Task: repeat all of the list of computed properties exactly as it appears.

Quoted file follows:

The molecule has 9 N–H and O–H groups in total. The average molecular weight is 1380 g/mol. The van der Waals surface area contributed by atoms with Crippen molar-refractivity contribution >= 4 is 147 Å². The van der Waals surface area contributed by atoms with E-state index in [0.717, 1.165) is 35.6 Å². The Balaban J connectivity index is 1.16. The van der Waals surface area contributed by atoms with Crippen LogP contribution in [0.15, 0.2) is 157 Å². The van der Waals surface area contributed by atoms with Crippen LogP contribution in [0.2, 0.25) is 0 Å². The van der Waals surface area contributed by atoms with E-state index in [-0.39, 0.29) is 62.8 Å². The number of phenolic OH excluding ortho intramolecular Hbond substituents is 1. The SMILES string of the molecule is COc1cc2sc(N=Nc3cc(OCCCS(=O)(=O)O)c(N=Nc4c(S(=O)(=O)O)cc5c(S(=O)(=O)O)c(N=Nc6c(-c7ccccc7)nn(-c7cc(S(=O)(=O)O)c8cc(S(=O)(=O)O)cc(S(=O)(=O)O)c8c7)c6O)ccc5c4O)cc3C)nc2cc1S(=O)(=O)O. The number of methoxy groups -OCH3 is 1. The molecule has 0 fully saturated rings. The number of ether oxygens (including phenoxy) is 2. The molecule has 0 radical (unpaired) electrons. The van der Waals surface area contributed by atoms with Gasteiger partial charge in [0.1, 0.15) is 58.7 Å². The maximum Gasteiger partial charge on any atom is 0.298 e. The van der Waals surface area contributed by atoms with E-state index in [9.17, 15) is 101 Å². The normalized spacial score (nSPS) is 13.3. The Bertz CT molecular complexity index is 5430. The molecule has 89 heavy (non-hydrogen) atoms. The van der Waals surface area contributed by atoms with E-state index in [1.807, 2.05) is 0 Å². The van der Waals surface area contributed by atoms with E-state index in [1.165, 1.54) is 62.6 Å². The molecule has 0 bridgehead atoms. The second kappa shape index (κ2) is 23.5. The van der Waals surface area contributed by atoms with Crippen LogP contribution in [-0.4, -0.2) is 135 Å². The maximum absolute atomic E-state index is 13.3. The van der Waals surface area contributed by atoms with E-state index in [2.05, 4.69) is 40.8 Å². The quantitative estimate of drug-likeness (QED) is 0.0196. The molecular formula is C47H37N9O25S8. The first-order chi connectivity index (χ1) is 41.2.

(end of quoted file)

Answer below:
The molecule has 9 N–H and O–H groups in total. The average molecular weight is 1380 g/mol. The van der Waals surface area contributed by atoms with Crippen molar-refractivity contribution >= 4 is 147 Å². The van der Waals surface area contributed by atoms with E-state index in [0.717, 1.165) is 35.6 Å². The Balaban J connectivity index is 1.16. The van der Waals surface area contributed by atoms with Crippen LogP contribution in [0.15, 0.2) is 157 Å². The van der Waals surface area contributed by atoms with Crippen LogP contribution in [0.2, 0.25) is 0 Å². The van der Waals surface area contributed by atoms with E-state index in [-0.39, 0.29) is 62.8 Å². The number of phenolic OH excluding ortho intramolecular Hbond substituents is 1. The SMILES string of the molecule is COc1cc2sc(N=Nc3cc(OCCCS(=O)(=O)O)c(N=Nc4c(S(=O)(=O)O)cc5c(S(=O)(=O)O)c(N=Nc6c(-c7ccccc7)nn(-c7cc(S(=O)(=O)O)c8cc(S(=O)(=O)O)cc(S(=O)(=O)O)c8c7)c6O)ccc5c4O)cc3C)nc2cc1S(=O)(=O)O. The number of methoxy groups -OCH3 is 1. The molecule has 0 fully saturated rings. The number of ether oxygens (including phenoxy) is 2. The molecule has 0 radical (unpaired) electrons. The van der Waals surface area contributed by atoms with Gasteiger partial charge in [0.1, 0.15) is 58.7 Å². The maximum Gasteiger partial charge on any atom is 0.298 e. The van der Waals surface area contributed by atoms with E-state index in [9.17, 15) is 101 Å². The normalized spacial score (nSPS) is 13.3. The Bertz CT molecular complexity index is 5430. The molecule has 89 heavy (non-hydrogen) atoms. The van der Waals surface area contributed by atoms with E-state index in [1.807, 2.05) is 0 Å². The van der Waals surface area contributed by atoms with E-state index in [1.165, 1.54) is 62.6 Å². The molecule has 0 bridgehead atoms. The second kappa shape index (κ2) is 23.5. The van der Waals surface area contributed by atoms with Crippen LogP contribution in [-0.4, -0.2) is 135 Å². The maximum absolute atomic E-state index is 13.3. The van der Waals surface area contributed by atoms with E-state index in [2.05, 4.69) is 40.8 Å². The quantitative estimate of drug-likeness (QED) is 0.0196. The molecular formula is C47H37N9O25S8. The first-order chi connectivity index (χ1) is 41.2.